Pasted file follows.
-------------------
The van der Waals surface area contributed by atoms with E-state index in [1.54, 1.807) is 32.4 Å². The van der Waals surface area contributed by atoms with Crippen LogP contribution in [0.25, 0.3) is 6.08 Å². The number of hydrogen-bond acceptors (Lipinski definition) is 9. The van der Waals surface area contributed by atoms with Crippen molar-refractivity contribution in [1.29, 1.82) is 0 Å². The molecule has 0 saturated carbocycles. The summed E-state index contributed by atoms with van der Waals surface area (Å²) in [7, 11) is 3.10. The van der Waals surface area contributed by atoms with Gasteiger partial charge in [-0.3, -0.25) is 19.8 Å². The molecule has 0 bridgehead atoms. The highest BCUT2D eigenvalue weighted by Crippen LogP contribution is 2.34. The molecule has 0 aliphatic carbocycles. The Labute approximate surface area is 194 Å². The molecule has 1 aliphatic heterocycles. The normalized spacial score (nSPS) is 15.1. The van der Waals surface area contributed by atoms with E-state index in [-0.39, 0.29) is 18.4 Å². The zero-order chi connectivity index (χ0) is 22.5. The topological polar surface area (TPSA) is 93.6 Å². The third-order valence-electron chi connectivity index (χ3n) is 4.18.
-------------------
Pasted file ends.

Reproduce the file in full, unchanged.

The van der Waals surface area contributed by atoms with E-state index in [1.54, 1.807) is 32.4 Å². The van der Waals surface area contributed by atoms with Crippen LogP contribution in [0.25, 0.3) is 6.08 Å². The number of hydrogen-bond acceptors (Lipinski definition) is 9. The van der Waals surface area contributed by atoms with Crippen molar-refractivity contribution in [1.29, 1.82) is 0 Å². The molecule has 0 saturated carbocycles. The summed E-state index contributed by atoms with van der Waals surface area (Å²) in [7, 11) is 3.10. The van der Waals surface area contributed by atoms with Gasteiger partial charge in [-0.3, -0.25) is 19.8 Å². The molecule has 0 bridgehead atoms. The highest BCUT2D eigenvalue weighted by Crippen LogP contribution is 2.34. The molecule has 0 aliphatic carbocycles. The Labute approximate surface area is 194 Å². The molecule has 1 aliphatic heterocycles. The normalized spacial score (nSPS) is 15.1. The van der Waals surface area contributed by atoms with E-state index in [-0.39, 0.29) is 18.4 Å². The zero-order chi connectivity index (χ0) is 22.5. The topological polar surface area (TPSA) is 93.6 Å². The third-order valence-electron chi connectivity index (χ3n) is 4.18.